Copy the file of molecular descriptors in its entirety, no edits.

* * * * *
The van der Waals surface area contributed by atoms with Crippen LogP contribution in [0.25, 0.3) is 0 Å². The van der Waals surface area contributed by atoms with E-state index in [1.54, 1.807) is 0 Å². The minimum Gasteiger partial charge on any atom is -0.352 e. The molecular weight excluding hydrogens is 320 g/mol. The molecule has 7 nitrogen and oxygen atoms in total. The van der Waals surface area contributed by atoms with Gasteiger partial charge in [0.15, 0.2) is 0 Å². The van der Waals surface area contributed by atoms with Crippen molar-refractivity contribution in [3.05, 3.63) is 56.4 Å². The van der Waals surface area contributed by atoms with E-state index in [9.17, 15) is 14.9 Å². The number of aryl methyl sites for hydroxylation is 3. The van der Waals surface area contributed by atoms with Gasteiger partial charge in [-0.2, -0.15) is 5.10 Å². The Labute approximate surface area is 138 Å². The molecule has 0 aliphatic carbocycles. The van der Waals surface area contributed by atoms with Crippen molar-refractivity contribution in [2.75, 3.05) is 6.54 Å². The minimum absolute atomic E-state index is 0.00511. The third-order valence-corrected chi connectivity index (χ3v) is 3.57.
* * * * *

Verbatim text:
The van der Waals surface area contributed by atoms with Crippen LogP contribution in [0.25, 0.3) is 0 Å². The van der Waals surface area contributed by atoms with E-state index in [1.54, 1.807) is 0 Å². The minimum Gasteiger partial charge on any atom is -0.352 e. The molecular weight excluding hydrogens is 320 g/mol. The molecule has 7 nitrogen and oxygen atoms in total. The van der Waals surface area contributed by atoms with Gasteiger partial charge in [0.15, 0.2) is 0 Å². The van der Waals surface area contributed by atoms with Crippen molar-refractivity contribution in [3.05, 3.63) is 56.4 Å². The van der Waals surface area contributed by atoms with E-state index in [9.17, 15) is 14.9 Å². The number of aryl methyl sites for hydroxylation is 3. The van der Waals surface area contributed by atoms with Gasteiger partial charge in [-0.2, -0.15) is 5.10 Å². The Labute approximate surface area is 138 Å². The molecule has 0 aliphatic carbocycles. The van der Waals surface area contributed by atoms with Crippen molar-refractivity contribution in [2.75, 3.05) is 6.54 Å². The minimum absolute atomic E-state index is 0.00511. The third-order valence-corrected chi connectivity index (χ3v) is 3.57.